Cytokines in the systemic inflammatory response syndrome: a review

U. Jaffer, R.G. Wade, T. Gourlay

    Research output: Contribution to journalArticle

    Abstract

    Introduction: Patients subject to major surgery, suffering sepsis, major trauma, or following cardiopulmonary bypass exhibit a systemic inflammatory response. This inflammatory response involves a complex array of inflammatory polypeptide molecules known as cytokines. It is well accepted that the loss of local control of the release of these cytokines leads to systemic inflammation and potentially deleterious consequences including the Systemic Inflammatory Response Syndrome (SIRS), Multi-Organ Dysfunction Syndrome (MODS), shock and death. Methods: The Medline database was searched for literature on mechanisms involved in the development of SIRS and potential targets for modifying the inflammatory response. We focus on the novel therapy of cytokine adsorption as a promising removal technology. Results: Accumulating data from human studies and experimental animal models suggests that both pro- and anti- inflammatory cytokines are released following a variety of initiating stimuli including endotoxin release, complement activation, ischaemia reperfusion injury and others. Discussion: Pro-and anti-inflammatory cytokines interact in a complex and unpredictable manner to influence the immune system and eventually cause multiple end organ effects. Cytokine adsorption therapy provides a potential solution to improving outcomes following SIRS.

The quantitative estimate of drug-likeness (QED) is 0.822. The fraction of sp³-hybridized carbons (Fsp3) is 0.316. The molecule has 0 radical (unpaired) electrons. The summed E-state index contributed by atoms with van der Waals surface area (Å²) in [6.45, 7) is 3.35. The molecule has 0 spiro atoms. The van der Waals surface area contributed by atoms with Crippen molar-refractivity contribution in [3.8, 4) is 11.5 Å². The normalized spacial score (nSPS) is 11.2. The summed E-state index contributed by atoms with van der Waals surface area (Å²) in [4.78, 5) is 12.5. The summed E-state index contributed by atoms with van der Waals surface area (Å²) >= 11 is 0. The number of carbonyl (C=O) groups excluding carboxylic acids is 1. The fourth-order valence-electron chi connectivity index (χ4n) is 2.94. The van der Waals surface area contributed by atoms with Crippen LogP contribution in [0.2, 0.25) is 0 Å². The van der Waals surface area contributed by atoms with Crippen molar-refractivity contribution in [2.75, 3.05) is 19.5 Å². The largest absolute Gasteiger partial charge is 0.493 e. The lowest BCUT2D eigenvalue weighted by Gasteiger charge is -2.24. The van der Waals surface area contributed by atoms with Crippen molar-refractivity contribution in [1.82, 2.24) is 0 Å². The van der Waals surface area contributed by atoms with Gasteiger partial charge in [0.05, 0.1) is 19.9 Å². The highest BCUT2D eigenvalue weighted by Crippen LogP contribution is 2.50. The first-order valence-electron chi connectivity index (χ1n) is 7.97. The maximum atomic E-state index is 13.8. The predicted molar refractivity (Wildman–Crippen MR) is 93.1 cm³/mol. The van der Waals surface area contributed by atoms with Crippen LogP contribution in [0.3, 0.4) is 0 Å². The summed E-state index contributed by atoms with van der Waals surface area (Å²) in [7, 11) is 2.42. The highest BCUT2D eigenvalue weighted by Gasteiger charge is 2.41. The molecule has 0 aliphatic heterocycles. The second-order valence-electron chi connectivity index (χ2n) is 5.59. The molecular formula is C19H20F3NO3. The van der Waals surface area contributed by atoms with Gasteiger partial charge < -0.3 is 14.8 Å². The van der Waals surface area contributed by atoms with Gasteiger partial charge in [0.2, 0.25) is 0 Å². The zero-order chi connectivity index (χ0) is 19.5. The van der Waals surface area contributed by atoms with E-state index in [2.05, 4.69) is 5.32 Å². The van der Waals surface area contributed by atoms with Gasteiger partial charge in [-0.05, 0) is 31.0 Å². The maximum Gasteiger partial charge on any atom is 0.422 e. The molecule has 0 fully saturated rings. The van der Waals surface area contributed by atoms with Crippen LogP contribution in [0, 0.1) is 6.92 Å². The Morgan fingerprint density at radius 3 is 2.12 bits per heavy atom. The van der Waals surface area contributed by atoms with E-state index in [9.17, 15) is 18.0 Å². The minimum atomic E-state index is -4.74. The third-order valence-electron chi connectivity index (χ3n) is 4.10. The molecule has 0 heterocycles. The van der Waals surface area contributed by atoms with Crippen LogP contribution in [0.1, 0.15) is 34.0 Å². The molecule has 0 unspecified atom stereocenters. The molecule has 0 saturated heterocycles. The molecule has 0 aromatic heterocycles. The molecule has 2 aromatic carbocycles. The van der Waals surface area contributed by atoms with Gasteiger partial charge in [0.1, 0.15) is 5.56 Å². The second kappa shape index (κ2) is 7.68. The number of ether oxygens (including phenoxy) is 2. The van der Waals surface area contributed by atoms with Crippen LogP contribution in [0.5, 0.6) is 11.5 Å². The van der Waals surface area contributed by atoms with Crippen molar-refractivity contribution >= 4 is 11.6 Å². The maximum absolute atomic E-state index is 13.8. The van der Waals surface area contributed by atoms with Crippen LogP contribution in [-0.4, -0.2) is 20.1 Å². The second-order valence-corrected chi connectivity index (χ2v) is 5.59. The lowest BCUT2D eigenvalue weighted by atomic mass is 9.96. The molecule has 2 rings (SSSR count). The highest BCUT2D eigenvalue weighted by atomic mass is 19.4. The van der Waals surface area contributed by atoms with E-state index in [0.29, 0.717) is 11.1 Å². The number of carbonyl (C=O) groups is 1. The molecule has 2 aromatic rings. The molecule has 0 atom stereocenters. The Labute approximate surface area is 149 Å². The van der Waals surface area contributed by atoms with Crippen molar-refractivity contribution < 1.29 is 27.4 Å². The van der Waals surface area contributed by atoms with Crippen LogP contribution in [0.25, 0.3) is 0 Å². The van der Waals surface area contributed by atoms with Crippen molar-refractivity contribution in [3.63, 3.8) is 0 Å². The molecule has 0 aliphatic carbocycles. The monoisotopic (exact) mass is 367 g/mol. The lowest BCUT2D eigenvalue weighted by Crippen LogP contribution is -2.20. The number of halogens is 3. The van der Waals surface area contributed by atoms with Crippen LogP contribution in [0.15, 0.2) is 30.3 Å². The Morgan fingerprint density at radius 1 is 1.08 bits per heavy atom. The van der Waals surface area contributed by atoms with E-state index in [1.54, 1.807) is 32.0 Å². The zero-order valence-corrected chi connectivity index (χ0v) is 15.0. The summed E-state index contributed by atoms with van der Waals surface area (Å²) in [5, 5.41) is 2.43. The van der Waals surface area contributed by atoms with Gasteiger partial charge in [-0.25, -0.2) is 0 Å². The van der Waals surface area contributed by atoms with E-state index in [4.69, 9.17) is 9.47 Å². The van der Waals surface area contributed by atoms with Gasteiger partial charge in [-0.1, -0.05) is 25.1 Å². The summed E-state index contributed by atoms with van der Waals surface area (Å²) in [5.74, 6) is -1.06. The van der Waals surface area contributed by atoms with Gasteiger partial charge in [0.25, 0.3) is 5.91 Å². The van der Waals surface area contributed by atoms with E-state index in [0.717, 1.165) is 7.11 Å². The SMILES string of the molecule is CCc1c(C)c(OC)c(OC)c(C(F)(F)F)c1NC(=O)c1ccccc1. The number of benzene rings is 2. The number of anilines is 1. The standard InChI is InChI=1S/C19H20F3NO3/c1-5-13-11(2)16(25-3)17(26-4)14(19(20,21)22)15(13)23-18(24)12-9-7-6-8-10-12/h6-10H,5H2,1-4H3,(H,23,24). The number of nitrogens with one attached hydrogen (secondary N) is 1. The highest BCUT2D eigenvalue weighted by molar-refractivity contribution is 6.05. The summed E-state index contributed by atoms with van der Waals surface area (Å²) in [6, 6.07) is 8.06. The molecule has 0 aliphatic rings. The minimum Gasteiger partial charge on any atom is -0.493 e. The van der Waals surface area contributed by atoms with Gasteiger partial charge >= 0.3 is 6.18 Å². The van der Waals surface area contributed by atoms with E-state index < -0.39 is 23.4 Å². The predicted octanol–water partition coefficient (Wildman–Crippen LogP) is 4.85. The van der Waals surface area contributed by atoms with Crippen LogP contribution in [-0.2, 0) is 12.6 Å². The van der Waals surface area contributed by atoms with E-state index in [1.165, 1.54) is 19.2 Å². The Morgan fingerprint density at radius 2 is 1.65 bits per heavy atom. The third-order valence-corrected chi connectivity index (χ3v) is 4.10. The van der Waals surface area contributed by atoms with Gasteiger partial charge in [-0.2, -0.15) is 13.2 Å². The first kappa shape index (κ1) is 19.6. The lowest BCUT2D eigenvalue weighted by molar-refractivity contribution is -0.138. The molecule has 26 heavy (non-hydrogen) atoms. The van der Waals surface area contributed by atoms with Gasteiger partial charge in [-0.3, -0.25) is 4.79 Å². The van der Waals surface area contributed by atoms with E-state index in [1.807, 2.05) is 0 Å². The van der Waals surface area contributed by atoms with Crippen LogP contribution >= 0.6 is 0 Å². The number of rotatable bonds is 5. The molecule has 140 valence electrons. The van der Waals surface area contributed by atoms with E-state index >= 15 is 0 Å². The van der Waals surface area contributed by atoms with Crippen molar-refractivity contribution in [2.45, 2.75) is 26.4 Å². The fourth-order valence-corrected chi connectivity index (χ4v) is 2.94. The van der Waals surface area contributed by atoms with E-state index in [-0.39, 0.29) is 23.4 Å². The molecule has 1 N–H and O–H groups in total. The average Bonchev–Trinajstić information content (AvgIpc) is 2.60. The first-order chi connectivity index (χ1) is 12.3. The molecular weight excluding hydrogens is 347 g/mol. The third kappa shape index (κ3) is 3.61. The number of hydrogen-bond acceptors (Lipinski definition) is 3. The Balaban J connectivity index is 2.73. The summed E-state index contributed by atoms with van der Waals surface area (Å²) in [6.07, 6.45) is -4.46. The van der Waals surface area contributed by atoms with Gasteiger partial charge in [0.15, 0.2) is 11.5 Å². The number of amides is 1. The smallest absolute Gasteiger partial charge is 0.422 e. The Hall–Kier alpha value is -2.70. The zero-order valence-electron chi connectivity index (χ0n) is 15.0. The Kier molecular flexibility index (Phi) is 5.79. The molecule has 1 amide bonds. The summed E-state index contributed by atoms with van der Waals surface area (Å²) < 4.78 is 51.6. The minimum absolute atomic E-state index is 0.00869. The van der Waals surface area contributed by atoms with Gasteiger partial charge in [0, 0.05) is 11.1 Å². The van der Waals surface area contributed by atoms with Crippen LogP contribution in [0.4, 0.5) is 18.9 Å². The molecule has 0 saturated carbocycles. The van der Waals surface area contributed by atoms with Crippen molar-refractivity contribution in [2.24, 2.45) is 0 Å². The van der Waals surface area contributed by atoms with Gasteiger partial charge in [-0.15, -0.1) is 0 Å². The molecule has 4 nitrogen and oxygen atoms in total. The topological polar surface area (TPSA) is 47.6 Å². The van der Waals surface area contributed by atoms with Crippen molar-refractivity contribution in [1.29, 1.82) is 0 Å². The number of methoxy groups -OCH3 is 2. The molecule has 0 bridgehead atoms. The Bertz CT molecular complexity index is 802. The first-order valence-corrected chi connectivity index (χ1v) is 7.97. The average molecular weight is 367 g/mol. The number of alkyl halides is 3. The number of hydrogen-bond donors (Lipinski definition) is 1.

Original languageEnglish
    Pages (from-to)161-175
    Number of pages15
    JournalHSR Proceedings in Intensive Care and Cardiovascular Anesthesia
    Volume2
    Issue number3
    Publication statusPublished - 2010

    Keywords

    • cytokine
    • systemic
    • inflammatory response
    • syndrome
    • SIRS

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